Gazpacho and waning summer days

 

I had forgotten how good gazpacho is on a warm summer night.

I had also forgotten how good it is to pull out something prepared ahead to serve at a family meal.

Gazpacho and waning summer daysThat’s how gazpacho went down on Labor Day weekend when some of my family gathered to say goodbye to summer. I had planned to serve appetizers, gazpacho, salmon, corn on the cob and salad outside on our brick porch. A nearby wasp nest made me change my mind, so we ate in the dining room. It just wasn’t the same.

It’s funny how so many family memories get associated with food. From now on, I’ll probably think of wasps when I make gazpacho, which originated in Southern Spain .

Gazpacho (about six servings)

2 tablespoons of chopped garlic

1/2 cup fresh white bread crumbs (cut off the crusts)

3 cups tomato juice

1 green pepper, finely diced

4 tomatoes, peeled, seeded and diced (I used heirlooms, which were pretty ripe)

1/2 a medium red onion, finely diced

1 cucumber, peeled, seeded and diced

1/2 cup olive oil

3 tablespoons red wine vinegar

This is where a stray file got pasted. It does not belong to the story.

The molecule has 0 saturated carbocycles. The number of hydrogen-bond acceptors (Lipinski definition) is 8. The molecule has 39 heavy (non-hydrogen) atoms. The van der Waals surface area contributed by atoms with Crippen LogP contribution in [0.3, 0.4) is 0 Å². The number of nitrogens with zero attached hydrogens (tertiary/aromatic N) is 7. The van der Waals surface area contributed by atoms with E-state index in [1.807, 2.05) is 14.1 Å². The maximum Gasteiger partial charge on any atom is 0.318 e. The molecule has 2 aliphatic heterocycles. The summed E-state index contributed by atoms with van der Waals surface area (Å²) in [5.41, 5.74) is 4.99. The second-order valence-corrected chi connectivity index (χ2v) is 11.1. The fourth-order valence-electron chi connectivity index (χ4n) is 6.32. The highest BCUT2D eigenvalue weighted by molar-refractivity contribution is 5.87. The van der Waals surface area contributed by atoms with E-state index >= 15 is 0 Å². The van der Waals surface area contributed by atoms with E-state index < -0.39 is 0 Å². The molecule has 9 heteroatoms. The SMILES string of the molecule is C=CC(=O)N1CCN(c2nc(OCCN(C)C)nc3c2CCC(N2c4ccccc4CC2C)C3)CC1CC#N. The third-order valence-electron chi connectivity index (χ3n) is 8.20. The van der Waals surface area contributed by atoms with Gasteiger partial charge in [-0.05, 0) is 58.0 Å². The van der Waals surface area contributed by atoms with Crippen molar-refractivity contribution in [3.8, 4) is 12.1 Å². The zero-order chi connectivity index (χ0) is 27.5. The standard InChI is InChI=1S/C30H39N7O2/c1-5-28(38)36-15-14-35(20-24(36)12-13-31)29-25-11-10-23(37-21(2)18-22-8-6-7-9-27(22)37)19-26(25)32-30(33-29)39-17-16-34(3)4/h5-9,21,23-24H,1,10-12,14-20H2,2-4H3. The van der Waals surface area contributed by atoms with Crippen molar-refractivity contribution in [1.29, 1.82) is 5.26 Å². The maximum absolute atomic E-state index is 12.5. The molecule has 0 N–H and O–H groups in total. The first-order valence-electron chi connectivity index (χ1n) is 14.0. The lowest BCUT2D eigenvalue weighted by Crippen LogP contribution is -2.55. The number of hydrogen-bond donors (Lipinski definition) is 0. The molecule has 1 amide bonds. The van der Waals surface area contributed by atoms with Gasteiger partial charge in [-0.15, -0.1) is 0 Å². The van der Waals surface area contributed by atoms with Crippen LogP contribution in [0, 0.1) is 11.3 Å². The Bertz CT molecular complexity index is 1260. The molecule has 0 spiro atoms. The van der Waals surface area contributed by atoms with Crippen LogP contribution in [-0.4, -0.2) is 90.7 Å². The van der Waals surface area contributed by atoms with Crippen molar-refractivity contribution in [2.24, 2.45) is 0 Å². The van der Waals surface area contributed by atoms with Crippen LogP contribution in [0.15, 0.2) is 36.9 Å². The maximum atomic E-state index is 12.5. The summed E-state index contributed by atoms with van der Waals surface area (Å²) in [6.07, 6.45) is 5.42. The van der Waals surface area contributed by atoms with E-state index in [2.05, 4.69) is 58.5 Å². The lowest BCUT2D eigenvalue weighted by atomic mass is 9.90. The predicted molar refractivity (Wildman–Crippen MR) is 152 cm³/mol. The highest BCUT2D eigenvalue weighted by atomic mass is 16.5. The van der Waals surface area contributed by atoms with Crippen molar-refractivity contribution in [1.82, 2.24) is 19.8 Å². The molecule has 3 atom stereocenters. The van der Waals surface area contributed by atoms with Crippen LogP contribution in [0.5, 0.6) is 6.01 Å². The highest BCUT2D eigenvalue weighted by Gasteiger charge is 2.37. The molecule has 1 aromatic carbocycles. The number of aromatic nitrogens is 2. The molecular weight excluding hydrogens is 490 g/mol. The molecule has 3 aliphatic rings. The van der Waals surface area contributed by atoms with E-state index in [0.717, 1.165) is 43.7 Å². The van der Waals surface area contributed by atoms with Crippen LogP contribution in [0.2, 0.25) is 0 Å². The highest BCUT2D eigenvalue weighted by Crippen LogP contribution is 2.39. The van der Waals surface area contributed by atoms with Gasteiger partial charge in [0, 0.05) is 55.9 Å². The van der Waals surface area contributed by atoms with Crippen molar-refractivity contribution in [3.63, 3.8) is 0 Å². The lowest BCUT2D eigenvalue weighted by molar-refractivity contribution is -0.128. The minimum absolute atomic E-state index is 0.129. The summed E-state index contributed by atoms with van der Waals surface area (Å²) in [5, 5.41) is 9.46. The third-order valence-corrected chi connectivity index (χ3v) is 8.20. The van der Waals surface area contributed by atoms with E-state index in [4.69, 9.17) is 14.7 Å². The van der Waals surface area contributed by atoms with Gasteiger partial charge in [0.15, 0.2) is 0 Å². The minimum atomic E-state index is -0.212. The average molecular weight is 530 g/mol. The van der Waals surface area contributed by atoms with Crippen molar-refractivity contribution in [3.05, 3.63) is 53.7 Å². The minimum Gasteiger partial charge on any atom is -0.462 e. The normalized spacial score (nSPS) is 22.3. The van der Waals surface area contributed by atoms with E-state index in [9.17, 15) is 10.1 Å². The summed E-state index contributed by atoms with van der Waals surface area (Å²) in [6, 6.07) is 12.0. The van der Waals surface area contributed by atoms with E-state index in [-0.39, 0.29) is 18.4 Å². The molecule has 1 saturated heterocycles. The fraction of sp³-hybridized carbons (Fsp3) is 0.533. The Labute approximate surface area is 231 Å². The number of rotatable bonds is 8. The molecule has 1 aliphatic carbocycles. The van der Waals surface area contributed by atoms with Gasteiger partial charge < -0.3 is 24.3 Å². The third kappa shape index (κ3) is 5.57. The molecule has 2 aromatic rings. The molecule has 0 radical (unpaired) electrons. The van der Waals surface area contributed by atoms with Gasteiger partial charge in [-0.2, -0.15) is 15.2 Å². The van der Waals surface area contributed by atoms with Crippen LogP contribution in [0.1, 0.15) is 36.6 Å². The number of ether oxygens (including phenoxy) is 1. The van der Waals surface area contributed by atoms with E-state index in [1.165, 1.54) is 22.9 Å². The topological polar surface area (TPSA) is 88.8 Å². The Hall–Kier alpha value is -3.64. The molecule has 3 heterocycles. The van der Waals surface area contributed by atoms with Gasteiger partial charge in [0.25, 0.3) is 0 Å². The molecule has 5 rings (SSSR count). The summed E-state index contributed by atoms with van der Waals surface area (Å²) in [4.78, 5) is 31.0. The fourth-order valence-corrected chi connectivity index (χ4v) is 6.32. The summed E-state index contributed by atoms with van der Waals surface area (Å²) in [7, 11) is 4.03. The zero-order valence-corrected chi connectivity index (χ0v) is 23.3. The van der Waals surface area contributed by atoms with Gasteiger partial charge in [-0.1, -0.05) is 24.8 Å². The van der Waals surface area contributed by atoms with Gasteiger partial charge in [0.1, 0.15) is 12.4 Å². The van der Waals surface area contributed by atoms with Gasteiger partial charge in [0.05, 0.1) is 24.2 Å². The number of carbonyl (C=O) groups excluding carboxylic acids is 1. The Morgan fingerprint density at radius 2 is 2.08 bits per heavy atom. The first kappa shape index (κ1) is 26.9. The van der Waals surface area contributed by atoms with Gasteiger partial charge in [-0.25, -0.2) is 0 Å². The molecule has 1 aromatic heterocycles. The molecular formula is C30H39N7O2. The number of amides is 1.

2 teaspoons salt

pepper to taste

2 teaspoons cumin 

1 teaspoon Tabasco

Combine the garlic, bread crumbs, half the tomato juice and half the green pepper, tomatoes, onion and cucumber in the food processor. Puree. Pour into a serving bowl. Add the remaining juice, diced vegetables, oil, vinegar and seasonings to the puree. Stir with a spoon. Your soup will be pretty chunky. 

I chilled the gazpacho overnight, which helped bring out the flavors. 

 

 

 

 

 

 

 

 

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Janet Cleaveland

What happens when a retired journalist spends a lot more time in the kitchen than in past years? She tries new dishes and jumps at the chance to write a blog about food, family and good times. My kids are grown now, but I'll be looking back at how they learned to cook, what recipes my husband (the Intrepid One) and I are experimenting with, and how food and conversation make for happy times in the kitchen. I worked for The Columbian for 15 years as a copy editor and another 10 elsewhere, though I didn't start out as a journalist. I thought I wanted to teach English literature. My husband grew up in Clark County, and I've lived here since 1983. My kids have grown and left home. Like my husband of 52 years, our adopted chocolate Lab would never pass up a chance for a tasty meal.

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